# [FOM] vagueness in mathematics?

Henning Basold henning at basold.eu
Fri Feb 17 03:21:27 EST 2017

```On 17/02/17 03:22, Timothy Y. Chow wrote:
> Charlie Silver wrote:
>
>>     To me, this is expressed simpler by asking what it means to
>>     "continue in the same way," which seems the point of Tim Chow's
>>     example.  For instance, if we begin with 1, 2, 3, and try to
>>     "continue in the same way," what stops us from this: 1, 2, 3, 1,
>>     2, 3, ?  Any finite sequence can be followed by any other. Another
>>     example would be 1, 2, 3, 101, 102, 103, 201,?
>
> There's more to Kripkenstein than that.  There is a glib response
> available to the challenge to "continue in the same way," which is that
> you have failed to say what "continue in the same way" means.  The glib
> response continues by saying that if you were to be more specific or
> precise, e.g., by saying that the sequence is the sequence of natural
> numbers, or the sequence is the sequence "1,2,3" repeated indefinitely,
> then the vagueness would disappear.
>
> The Kripkensteinian skeptic goes further, by insisting that *there is no
> way to specify a rule* that says what the rest of the sequence is.  For
> example, if you try to say that the rule is "1,2,3,1,2,3 repeated
> indefinitely" then I will skeptically ask, what do you mean by
> 1,2,3,1,2,3 repeated indefinitely?
>
> Tim: Is "1,2,3,1,2,3,4" an initial segment of "1,2,3,1,2,3 repeated
> indefinitely"?
>
> Charlie: Say what?  Of course not; didn't you hear me?  I said
> 1,2,3,1,2,3 repeated indefinitely, which means that the next number is
> 1, and the next one after that is 2, and the next one after that is 3.
> That's the rule.
>
> Tim: A rule?  I thought that I knew what you meant by a rule, but now
> I'm not so sure.  It seemed quite clear to me that the rule "1,2,3,1,2,3
> repeated indefinitely" meant that the next number was obviously 4.  But
> you're telling me that that "rule" dictates that the next number is 1?
> Weird.  What do you mean by a "rule" then?
>
> The argument is not just that any finite sequence can be continued in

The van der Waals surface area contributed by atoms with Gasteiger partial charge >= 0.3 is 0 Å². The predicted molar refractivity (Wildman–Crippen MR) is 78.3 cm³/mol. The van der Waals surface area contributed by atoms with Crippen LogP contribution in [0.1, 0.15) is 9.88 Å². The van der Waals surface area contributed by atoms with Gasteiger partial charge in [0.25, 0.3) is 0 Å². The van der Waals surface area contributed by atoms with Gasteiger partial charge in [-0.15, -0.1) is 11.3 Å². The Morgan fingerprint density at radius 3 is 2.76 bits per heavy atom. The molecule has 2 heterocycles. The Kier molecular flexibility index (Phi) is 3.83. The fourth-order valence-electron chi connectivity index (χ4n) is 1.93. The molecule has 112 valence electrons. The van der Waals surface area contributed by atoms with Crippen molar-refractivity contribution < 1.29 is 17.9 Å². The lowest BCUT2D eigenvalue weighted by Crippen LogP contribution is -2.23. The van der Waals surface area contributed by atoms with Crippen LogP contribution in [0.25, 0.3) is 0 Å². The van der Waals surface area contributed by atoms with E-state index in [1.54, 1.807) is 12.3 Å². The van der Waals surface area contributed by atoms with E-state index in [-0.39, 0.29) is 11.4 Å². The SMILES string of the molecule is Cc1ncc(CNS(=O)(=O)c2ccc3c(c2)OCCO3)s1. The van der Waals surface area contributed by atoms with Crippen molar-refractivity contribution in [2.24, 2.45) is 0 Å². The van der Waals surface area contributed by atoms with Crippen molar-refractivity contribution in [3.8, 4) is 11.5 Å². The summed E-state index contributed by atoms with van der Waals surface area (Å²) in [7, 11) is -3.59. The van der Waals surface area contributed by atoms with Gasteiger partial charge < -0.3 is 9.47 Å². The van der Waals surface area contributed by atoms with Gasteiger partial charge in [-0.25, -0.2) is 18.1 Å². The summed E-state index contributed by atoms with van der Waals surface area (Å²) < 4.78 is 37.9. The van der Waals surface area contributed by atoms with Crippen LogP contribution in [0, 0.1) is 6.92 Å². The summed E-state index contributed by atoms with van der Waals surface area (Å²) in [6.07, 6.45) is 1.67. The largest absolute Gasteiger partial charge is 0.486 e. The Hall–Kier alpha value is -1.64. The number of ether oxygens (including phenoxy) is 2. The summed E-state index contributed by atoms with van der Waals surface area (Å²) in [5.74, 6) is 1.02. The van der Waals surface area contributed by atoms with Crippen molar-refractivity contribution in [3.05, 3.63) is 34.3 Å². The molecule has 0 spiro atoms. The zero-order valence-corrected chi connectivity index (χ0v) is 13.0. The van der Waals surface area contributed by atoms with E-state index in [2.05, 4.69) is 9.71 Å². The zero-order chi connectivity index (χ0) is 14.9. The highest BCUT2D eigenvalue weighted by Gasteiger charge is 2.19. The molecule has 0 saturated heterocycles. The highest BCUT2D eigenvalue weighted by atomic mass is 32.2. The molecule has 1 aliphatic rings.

> infinitely many ways.  The argument is that even after you say, with as
> much precision and explicitness as the entire mathematical community can
> muster, *exactly what the rule* for the sequence is, the sequence is
> *still* not determined.  Any finite amount of natural language
> conversation, gesticulation, drawing of pictures, training in logic,
> building of computers and demonstration of their operation, holding of
> international conferences, browbeating, and foaming at the mouth will
> still fail to nail down even the simplest possible so-called "rule."
> Everyone could agree on every instance of the alleged rule that has ever
> come up in the history of mankind but it could all just be a huge lucky
> coincidence.
>
> Tim

Dear Tim,

I agree with the failure of descriptions of sequences by means of
"continue in the same way". However, I would like to discuss your last
point further, namely that there is no way to determine a sequence by a
rule. I am pretty sure that you know all of what I am going to say, and
it may very well be that I misunderstood your email. The intention is
just to discuss a different view here as well.

The problem I see here is what we understand a sequence to be.
Apparently, these are usually conceived as a list of numbers (or other
things) that never ends, which is clearly impossible to write down. But
is this really how we work with sequences? If we look at how sequences
are used in, say, analysis, then we find that these are usually given by
writing s = (e)_{n ∈ ℕ}, where e is some finite expression that may use
n. Since e is a finite expression, we obtain a finite representation of
the sequence *associated* to s. That is to say, we can evaluate e at any
n ∈ ℕ we like. Thus we could *define* sequences to be just given by such
an expression over the index.

Another approach is that we see sequences as processes that can
compute/choose values at any particular index we like. This the approach
that Brouwer, Dummett and others took (see choice sequences). More
recently, the advent of coalgebra (and coinductive types) gives a
cleaner view of this: A sequence is seen in this world as a process that
we can ask for the first element of the sequence it represents (the
so-called head) and for the process that continues the computation after
this first element (the tail).

In this latter view, the sequences that can be expressed depend of
course of what processes we allow (c.f. lawless vs. lawlike vs.
computable). But surely, there are systems that allow us to specify a
process that represents a sequence precisely and without any ambiguity
(Stream Coalgebras; Stream Differential Equations by Jan Rutten;
Corecursion Schemes à la Hagino, Mendler, and others; Copattern Calculus
by Abel et al.; etc.).

These systems certainly do not encompass all possible sequences, since a
sequence must be finitely representable to fit into those systems.
However, this is not the point, the point is that if we view sequences
as processes that we can ask for their values instead of the "infinite
list of values" the denote, then *there are* rules that determine a
sequence uniquely, given that we work in a reasonable system of mathematics.

Kind Regards,
Henning

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